Writing is the most important part of this whole series, and it is used in ways that are arguably more beautiful than the art itself. There are so many ways it shines in the storytelling that this is the facet of Violet Evergarden I was overwhelmed with emotion to write about. It writes stories of love, loss, sorrow, redemption, dreams, and hope. There is something for everyone here to the extent that I would find it hard to believe if there was not at least one story that pulls on a heart string in a viewer. These stories all found a way to really resonate within me and the entire series left me as an emotional wreck. The one in particular that was really gripping was going through an episode where…

*Brief Spoilers*

A dying mother contracts Violet to write letters for every single birthday in her daughter’s life. This was such an emotional episode to watch because I was watching it with my mother. As I’ve written before, she almost died not too long ago, so when I looked over and saw her bawling her eyes out I couldn’t help but to cry too.


*Brief Spoilers End*

..I know it is difficult to go into specifics of the writing in this series without brushing by spoilers, but it is really that important to preserve the impact of the storytelling. If you haven’t watched this series yet, it is only 13 episodes and it is worth it if you have a fragment of appreciation for art or writing.

There has been one issue I’ve taken with the series since I saw it last, however, and that is in that the last four or five episodes feel really out of place. I understand there needs to be some closure on a few loose ends, but the way one episode at the end of the second act wraps up is the kind of perfection that deserves a “Fin” at the end of it. The last act isn’t necessarily bad, but it just feels like it somewhat undermines an otherwise perfect conclusion (on a more comedic note, it reminds me of the time Carlton wanted to shoot the last shot in the big basketball game in that one episode of Fresh Prince). With that beef aside, this anime really is a 10/10 if you’re in the right mood for some artistry.


Now for the heavy stuff that has nothing to do with the technical aspects of the series- I warn you that if you’ve heard my story before and don’t want a rehash, just stop now. Also this will be littered with spoilers so I apologize for that in advance. I promised in my previous article that I would go into it some more in my Violet Evergarden piece, so here it goes.

I don’t know where to begin really. There have been tons of stories that have made their way around various Reddit forums and other outlets about what this anime has done for the shockingly large portion of military members who consume anime. There was one that a young man wrote that I regrettably don’t have on hand anymore, however everything I thought I would say about the anime was shared with an almost 1:1 impact on his life as well. For everything writing does for the characters in Violet Evergarden, there is a subtext of a nation reeling from a recent war (which I might add is handled a very neutral manner- no anti-war nor pro war messages at all-it absolutely just focused on the people) and how individuals pick up the pieces from the end of it. Young Violet goes through what some might consider to be an overtly dramatic hardship, however those who know of the challenges she goes through felt their scars. I know this because the countless articles and tweets I read from those who suffer from PTSD find themselves placed in Violet’s shoes. Now I know the direction most of you might be thinking I’m going with this is that I related to the character too but I found myself more drawn to a different character. LtCol Claudia Hodgins is a man who has ambitions of helping people in a nation torn by post-war confusion and in his heart of hearts wants to connect people through letters and writing. Throughout, you get the idea that this man is still looking to improve the impact of his newfound business and there are things that motivate him with morality and a heartfelt dedication.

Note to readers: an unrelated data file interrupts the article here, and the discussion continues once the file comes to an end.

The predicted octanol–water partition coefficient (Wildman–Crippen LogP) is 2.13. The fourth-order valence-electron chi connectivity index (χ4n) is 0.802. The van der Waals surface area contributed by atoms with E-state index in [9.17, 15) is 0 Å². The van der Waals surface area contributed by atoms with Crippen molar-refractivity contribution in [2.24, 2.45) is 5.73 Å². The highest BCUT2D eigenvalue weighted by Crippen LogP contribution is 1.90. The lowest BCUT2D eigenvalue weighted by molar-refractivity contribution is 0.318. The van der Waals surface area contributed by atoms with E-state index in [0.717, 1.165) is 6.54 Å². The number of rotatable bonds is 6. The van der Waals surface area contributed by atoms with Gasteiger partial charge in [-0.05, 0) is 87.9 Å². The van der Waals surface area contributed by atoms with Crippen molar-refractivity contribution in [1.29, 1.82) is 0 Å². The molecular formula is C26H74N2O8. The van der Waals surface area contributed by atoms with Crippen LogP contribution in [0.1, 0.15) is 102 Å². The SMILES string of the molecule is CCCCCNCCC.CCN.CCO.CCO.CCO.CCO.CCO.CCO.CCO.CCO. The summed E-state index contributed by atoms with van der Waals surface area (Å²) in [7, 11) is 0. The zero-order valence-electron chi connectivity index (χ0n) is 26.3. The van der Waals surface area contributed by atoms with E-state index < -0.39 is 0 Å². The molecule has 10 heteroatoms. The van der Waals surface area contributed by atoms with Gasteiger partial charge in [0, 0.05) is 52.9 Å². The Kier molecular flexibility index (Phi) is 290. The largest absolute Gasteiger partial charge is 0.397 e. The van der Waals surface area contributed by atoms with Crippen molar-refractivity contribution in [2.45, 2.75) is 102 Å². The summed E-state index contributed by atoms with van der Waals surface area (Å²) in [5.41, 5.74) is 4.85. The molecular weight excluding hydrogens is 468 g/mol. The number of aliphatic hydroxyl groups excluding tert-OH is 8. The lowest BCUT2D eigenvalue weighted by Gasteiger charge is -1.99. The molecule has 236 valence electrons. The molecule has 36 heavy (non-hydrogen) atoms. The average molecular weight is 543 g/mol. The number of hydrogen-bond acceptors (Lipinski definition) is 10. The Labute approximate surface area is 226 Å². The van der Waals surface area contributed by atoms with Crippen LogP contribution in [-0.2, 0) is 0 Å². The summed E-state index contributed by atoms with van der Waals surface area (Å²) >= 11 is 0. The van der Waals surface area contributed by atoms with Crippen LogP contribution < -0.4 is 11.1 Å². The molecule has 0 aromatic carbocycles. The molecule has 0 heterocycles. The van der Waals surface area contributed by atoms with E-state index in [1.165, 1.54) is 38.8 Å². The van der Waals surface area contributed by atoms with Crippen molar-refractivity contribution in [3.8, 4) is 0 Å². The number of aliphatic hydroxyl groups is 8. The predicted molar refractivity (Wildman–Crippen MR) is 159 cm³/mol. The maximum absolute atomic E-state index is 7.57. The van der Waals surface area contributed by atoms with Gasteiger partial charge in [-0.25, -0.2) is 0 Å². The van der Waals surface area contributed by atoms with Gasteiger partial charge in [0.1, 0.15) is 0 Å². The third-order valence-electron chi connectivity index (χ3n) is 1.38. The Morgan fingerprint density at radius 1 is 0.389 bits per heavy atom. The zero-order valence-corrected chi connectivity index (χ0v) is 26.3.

Almost immediately, Hodgins recognizes the horrors that Violet has ahead of her (the bone shaking “You’re burning” exchange in the pilot) and takes her under his wing in however he can. There are really striking decisions he makes (some good, some bad, but I also think the bad ones bring some humanity to the character) with how he mentors her and when the time comes for Violet to face the dark inside herself, he is there for her. I think what Hodgins tries to do for people and, in a very literal sense, Violet, is something I can really get behind and relate to.